BRATTLEBORO -- Brattleboro Police Chief Gene Wrinn announced Monday that he will be retiring after nearly 28 years of service to the town of Brattleboro.

Wrinn submitted his resignation to interim Town Manager Patrick Moreland and will be handing in his badge and gun on June 27.

"This has been the best 28 years of my life. I am in the state retirement system and I became eligible in March. It's time," Wrinn said Monday. "The department is in really good shape right now. It is running well and it is in great hands. It is time for me to move on."

Wrinn grew up in Connecticut and his family had a vacation home in Halifax that they would use every summer.

He said he always wanted to move his family up to Vermont, and when a position became available with the Brattleboro Police Department 28 years ago he jumped at the opportunity.

Wrinn was hired by the town of Brattleboro in 1986 and worked first under Chief Bruce Campbell.

Wrinn rose quickly though the ranks, assuming the position of sergeant in 1989, captain in 2002, and ultimately chief, which he took over in 2008.

"For the past 28 years I have been working with great men and women, who are professional in every sense," Wrinn said. "This is a great, professional department. It is second to none. It has been an honor to be a part of it through all these years."

"The town is losing a really good man," said interim Town Manager Patrick Moreland. "He has been a strong leader in the department and in the community. He is a joy to work with. He has a great sense of humor and he is really going to be missed."

While the Selectboard has yet to name a new town manager, and Wrinn is scheduled to leave at the end of this month, Moreland said he is confident in the leadership of the department.

"There will be no reason to rush a full time appointment," Moreland said. "At this time there is very strong internal leadership and an internal appointment will be likely."

Moreland also said while Wrinn's leadership in the police-fire facilities discussion will be missed the town will be able to move the project ahead without him.

"Thankfully Captain Fitzgerald has been involved with the planning for the facilities for several years and I am confident we will be able to carry that project forward," said Moreland. "It's never a good time to lose someone like Chief Wrinn. We are going to get that project back on track."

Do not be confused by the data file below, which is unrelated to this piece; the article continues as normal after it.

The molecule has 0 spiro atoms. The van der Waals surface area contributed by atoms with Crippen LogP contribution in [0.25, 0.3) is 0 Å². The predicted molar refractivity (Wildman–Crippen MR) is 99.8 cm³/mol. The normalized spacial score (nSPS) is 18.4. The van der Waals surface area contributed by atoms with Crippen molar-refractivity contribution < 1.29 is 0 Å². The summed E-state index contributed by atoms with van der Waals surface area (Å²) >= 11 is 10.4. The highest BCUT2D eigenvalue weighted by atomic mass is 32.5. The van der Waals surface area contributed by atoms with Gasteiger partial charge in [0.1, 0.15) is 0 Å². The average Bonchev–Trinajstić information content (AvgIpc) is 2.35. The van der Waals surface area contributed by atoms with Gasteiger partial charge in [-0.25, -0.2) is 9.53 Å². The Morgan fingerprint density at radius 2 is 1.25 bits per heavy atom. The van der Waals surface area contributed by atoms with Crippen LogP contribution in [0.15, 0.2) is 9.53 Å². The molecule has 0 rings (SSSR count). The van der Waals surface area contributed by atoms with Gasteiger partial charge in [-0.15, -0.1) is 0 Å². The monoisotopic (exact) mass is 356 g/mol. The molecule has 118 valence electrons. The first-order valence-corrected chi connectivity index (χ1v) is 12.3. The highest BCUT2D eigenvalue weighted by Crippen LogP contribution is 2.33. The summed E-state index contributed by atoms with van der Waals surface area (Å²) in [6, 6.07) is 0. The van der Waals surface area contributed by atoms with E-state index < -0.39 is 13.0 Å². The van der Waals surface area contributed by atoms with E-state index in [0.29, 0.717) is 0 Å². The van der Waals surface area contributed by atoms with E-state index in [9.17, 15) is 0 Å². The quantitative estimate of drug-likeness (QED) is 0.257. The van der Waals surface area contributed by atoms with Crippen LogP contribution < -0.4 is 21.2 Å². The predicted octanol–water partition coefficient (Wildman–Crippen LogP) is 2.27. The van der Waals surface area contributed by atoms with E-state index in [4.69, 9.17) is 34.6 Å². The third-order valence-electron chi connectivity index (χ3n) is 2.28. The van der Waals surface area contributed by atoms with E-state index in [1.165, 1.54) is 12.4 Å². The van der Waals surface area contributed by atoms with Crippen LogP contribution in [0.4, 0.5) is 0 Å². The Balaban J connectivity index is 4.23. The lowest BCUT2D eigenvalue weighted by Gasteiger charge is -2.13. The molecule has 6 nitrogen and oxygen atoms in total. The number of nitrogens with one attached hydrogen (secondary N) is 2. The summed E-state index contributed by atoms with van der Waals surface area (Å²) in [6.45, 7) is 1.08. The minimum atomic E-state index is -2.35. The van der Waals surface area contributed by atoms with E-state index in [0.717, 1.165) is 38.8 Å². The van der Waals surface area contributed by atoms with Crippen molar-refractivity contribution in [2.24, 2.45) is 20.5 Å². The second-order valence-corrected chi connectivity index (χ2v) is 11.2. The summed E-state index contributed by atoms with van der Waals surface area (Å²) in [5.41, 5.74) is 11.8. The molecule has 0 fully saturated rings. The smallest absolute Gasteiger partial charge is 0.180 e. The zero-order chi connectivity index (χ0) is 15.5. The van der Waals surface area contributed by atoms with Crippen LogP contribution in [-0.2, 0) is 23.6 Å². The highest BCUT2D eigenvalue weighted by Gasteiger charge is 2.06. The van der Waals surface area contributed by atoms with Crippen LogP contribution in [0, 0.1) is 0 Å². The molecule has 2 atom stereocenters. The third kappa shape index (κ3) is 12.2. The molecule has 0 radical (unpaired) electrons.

Wrinn admits that he had some reservations about stepping down at this point with the future of the town's police-fire facilities project up in the air.

Wrinn has been intimately involved with the planning and designing of the proposed project and he said he is disappointed that the town still does not have a viable project to replace the outdated and unsafe police and fire stations.

Wrinn said he will be available to help out if the town needs him.

"It's disappointing that we have not broken ground yet but that's not the reason I am leaving," he said. "The people have spoken. I'm sure the police-fire committee will regroup and come up with a viable option."

"Chief Wrinn has been a hard working, loyal, public servant," Selectboard Chairman David Gartenstein said. "He has provided effective leadership for the department and we thank him for his years of service. We wish him all the best in his future endeavors."

Gartenstein said the Selectboard has not yet discussed Wrinn's resignation, but said he hoped the board will put together a committee to help find the next police chief.

Wrinn said the town and the department have gone through big changes during the almost three decades he has been serving Brattleboro

When Wrinn was hired the department had no computers and now computers and technology are a vital part of the department's day-to-day work.

And crime has changed, as well, he said.

Criminals today are more mobile, Wrinn said.

The typical criminal today is not necessarily from the area and the department must rely more on state and national databases to do its work.

Wrinn said he will probably seek some kind of part-time work as he moves beyond life in the Brattleboro police department.

"I'm going to look for some other way to use my skills to serve the people of Brattleboro and Windham County. I'm not going anywhere," he said. "It's a bittersweet decision, but this is the right time. It's a good move at a good time."

Howard Weiss-Tisman can be reached at hwtisman@reformer.com or 802-254-2311, ext. 279.